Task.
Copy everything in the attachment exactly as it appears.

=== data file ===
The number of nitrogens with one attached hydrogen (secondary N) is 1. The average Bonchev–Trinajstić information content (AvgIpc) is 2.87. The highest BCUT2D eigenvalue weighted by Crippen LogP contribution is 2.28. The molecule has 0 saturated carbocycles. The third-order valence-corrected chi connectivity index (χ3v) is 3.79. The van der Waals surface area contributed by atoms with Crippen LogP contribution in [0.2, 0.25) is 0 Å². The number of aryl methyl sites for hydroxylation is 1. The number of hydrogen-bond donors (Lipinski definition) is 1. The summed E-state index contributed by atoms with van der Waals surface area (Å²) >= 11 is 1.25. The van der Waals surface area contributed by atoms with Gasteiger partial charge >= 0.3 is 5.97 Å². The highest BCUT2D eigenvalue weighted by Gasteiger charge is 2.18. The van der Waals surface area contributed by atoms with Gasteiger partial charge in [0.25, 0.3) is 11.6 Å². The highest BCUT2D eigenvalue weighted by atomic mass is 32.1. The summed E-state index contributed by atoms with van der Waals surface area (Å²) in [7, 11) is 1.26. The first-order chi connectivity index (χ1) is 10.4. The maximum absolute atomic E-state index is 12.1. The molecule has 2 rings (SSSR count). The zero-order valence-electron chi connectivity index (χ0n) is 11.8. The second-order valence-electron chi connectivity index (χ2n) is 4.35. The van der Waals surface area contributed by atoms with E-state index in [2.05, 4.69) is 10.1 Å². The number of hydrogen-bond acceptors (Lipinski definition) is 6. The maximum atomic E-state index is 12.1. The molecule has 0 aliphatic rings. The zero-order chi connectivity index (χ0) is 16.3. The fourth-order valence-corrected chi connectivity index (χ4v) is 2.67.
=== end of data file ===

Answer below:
The number of nitrogens with one attached hydrogen (secondary N) is 1. The average Bonchev–Trinajstić information content (AvgIpc) is 2.87. The highest BCUT2D eigenvalue weighted by Crippen LogP contribution is 2.28. The molecule has 0 saturated carbocycles. The third-order valence-corrected chi connectivity index (χ3v) is 3.79. The van der Waals surface area contributed by atoms with Crippen LogP contribution in [0.2, 0.25) is 0 Å². The number of aryl methyl sites for hydroxylation is 1. The number of hydrogen-bond donors (Lipinski definition) is 1. The summed E-state index contributed by atoms with van der Waals surface area (Å²) >= 11 is 1.25. The van der Waals surface area contributed by atoms with Gasteiger partial charge >= 0.3 is 5.97 Å². The highest BCUT2D eigenvalue weighted by Gasteiger charge is 2.18. The van der Waals surface area contributed by atoms with Gasteiger partial charge in [0.25, 0.3) is 11.6 Å². The highest BCUT2D eigenvalue weighted by atomic mass is 32.1. The summed E-state index contributed by atoms with van der Waals surface area (Å²) in [7, 11) is 1.26. The first-order chi connectivity index (χ1) is 10.4. The maximum absolute atomic E-state index is 12.1. The molecule has 2 rings (SSSR count). The zero-order valence-electron chi connectivity index (χ0n) is 11.8. The second-order valence-electron chi connectivity index (χ2n) is 4.35. The van der Waals surface area contributed by atoms with E-state index in [2.05, 4.69) is 10.1 Å². The number of hydrogen-bond acceptors (Lipinski definition) is 6. The maximum atomic E-state index is 12.1. The molecule has 0 aliphatic rings. The zero-order chi connectivity index (χ0) is 16.3. The fourth-order valence-corrected chi connectivity index (χ4v) is 2.67.